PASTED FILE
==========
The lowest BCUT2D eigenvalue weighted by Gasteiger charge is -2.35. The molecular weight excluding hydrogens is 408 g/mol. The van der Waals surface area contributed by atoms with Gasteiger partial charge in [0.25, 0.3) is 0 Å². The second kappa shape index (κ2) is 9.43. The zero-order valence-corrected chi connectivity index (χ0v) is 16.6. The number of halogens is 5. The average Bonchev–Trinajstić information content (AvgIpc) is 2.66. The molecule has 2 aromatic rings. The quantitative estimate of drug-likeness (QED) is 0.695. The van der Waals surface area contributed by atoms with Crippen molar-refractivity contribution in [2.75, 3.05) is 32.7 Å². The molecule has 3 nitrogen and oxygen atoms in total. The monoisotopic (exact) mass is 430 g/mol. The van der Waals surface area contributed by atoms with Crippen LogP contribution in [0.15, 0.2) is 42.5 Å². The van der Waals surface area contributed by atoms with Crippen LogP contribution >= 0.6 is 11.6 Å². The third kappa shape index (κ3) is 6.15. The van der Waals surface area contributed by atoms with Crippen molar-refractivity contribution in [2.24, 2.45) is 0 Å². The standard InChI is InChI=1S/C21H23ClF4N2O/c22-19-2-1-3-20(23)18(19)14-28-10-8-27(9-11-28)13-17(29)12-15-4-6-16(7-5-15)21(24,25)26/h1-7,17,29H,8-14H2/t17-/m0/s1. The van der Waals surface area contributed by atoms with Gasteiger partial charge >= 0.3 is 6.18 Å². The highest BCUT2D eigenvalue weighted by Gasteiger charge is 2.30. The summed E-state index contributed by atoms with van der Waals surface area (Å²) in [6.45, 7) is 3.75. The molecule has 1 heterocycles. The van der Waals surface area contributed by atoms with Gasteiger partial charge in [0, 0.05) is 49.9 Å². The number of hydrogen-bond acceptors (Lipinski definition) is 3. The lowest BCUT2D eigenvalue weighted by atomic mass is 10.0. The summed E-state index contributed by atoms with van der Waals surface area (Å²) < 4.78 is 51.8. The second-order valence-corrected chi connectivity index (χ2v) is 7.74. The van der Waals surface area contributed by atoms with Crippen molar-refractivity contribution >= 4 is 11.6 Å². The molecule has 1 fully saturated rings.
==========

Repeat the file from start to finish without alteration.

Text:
The lowest BCUT2D eigenvalue weighted by Gasteiger charge is -2.35. The molecular weight excluding hydrogens is 408 g/mol. The van der Waals surface area contributed by atoms with Gasteiger partial charge in [0.25, 0.3) is 0 Å². The second kappa shape index (κ2) is 9.43. The zero-order valence-corrected chi connectivity index (χ0v) is 16.6. The number of halogens is 5. The average Bonchev–Trinajstić information content (AvgIpc) is 2.66. The molecule has 2 aromatic rings. The quantitative estimate of drug-likeness (QED) is 0.695. The van der Waals surface area contributed by atoms with Crippen molar-refractivity contribution in [2.75, 3.05) is 32.7 Å². The molecule has 3 nitrogen and oxygen atoms in total. The monoisotopic (exact) mass is 430 g/mol. The van der Waals surface area contributed by atoms with Crippen LogP contribution in [0.15, 0.2) is 42.5 Å². The van der Waals surface area contributed by atoms with Crippen LogP contribution >= 0.6 is 11.6 Å². The third kappa shape index (κ3) is 6.15. The van der Waals surface area contributed by atoms with Crippen molar-refractivity contribution in [2.24, 2.45) is 0 Å². The standard InChI is InChI=1S/C21H23ClF4N2O/c22-19-2-1-3-20(23)18(19)14-28-10-8-27(9-11-28)13-17(29)12-15-4-6-16(7-5-15)21(24,25)26/h1-7,17,29H,8-14H2/t17-/m0/s1. The van der Waals surface area contributed by atoms with Gasteiger partial charge >= 0.3 is 6.18 Å². The highest BCUT2D eigenvalue weighted by Gasteiger charge is 2.30. The summed E-state index contributed by atoms with van der Waals surface area (Å²) in [6.45, 7) is 3.75. The molecule has 1 heterocycles. The van der Waals surface area contributed by atoms with Gasteiger partial charge in [0, 0.05) is 49.9 Å². The number of hydrogen-bond acceptors (Lipinski definition) is 3. The lowest BCUT2D eigenvalue weighted by atomic mass is 10.0. The summed E-state index contributed by atoms with van der Waals surface area (Å²) < 4.78 is 51.8. The second-order valence-corrected chi connectivity index (χ2v) is 7.74. The van der Waals surface area contributed by atoms with Crippen molar-refractivity contribution >= 4 is 11.6 Å². The molecule has 1 fully saturated rings.